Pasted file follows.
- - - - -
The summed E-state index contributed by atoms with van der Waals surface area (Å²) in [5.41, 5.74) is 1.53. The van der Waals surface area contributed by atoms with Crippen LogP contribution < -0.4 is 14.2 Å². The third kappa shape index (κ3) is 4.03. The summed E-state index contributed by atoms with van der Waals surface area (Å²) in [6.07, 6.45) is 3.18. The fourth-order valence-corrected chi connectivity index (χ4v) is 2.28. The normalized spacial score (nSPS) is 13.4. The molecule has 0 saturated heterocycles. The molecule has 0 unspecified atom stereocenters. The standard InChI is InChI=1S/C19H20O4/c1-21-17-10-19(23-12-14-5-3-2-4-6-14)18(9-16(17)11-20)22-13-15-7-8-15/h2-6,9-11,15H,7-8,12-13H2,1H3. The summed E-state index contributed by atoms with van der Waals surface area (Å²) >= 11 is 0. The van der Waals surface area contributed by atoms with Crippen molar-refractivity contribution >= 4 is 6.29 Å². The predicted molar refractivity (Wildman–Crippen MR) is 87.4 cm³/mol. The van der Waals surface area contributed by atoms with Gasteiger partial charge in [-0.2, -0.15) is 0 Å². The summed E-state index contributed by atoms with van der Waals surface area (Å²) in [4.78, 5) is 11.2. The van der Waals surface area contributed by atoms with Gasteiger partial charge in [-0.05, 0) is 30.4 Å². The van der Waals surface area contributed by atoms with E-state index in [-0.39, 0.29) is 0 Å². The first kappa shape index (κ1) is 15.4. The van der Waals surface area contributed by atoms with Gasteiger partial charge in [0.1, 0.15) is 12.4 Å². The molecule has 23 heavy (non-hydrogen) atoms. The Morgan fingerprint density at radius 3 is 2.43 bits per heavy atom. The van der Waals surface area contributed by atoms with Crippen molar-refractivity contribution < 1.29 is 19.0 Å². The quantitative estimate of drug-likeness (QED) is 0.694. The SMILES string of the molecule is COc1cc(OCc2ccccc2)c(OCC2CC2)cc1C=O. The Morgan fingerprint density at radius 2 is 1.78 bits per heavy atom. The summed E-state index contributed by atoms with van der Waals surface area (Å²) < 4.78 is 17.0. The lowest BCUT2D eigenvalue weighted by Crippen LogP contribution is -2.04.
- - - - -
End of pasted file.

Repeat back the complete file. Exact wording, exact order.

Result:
The summed E-state index contributed by atoms with van der Waals surface area (Å²) in [5.41, 5.74) is 1.53. The van der Waals surface area contributed by atoms with Crippen LogP contribution < -0.4 is 14.2 Å². The third kappa shape index (κ3) is 4.03. The summed E-state index contributed by atoms with van der Waals surface area (Å²) in [6.07, 6.45) is 3.18. The fourth-order valence-corrected chi connectivity index (χ4v) is 2.28. The normalized spacial score (nSPS) is 13.4. The molecule has 0 saturated heterocycles. The molecule has 0 unspecified atom stereocenters. The standard InChI is InChI=1S/C19H20O4/c1-21-17-10-19(23-12-14-5-3-2-4-6-14)18(9-16(17)11-20)22-13-15-7-8-15/h2-6,9-11,15H,7-8,12-13H2,1H3. The summed E-state index contributed by atoms with van der Waals surface area (Å²) >= 11 is 0. The van der Waals surface area contributed by atoms with Crippen molar-refractivity contribution >= 4 is 6.29 Å². The predicted molar refractivity (Wildman–Crippen MR) is 87.4 cm³/mol. The van der Waals surface area contributed by atoms with Gasteiger partial charge in [-0.2, -0.15) is 0 Å². The summed E-state index contributed by atoms with van der Waals surface area (Å²) in [4.78, 5) is 11.2. The van der Waals surface area contributed by atoms with Gasteiger partial charge in [-0.05, 0) is 30.4 Å². The van der Waals surface area contributed by atoms with E-state index in [-0.39, 0.29) is 0 Å². The first kappa shape index (κ1) is 15.4. The van der Waals surface area contributed by atoms with Gasteiger partial charge in [0.1, 0.15) is 12.4 Å². The molecule has 23 heavy (non-hydrogen) atoms. The Morgan fingerprint density at radius 3 is 2.43 bits per heavy atom. The van der Waals surface area contributed by atoms with Crippen molar-refractivity contribution < 1.29 is 19.0 Å². The quantitative estimate of drug-likeness (QED) is 0.694. The SMILES string of the molecule is COc1cc(OCc2ccccc2)c(OCC2CC2)cc1C=O. The Morgan fingerprint density at radius 2 is 1.78 bits per heavy atom. The summed E-state index contributed by atoms with van der Waals surface area (Å²) < 4.78 is 17.0. The lowest BCUT2D eigenvalue weighted by Crippen LogP contribution is -2.04.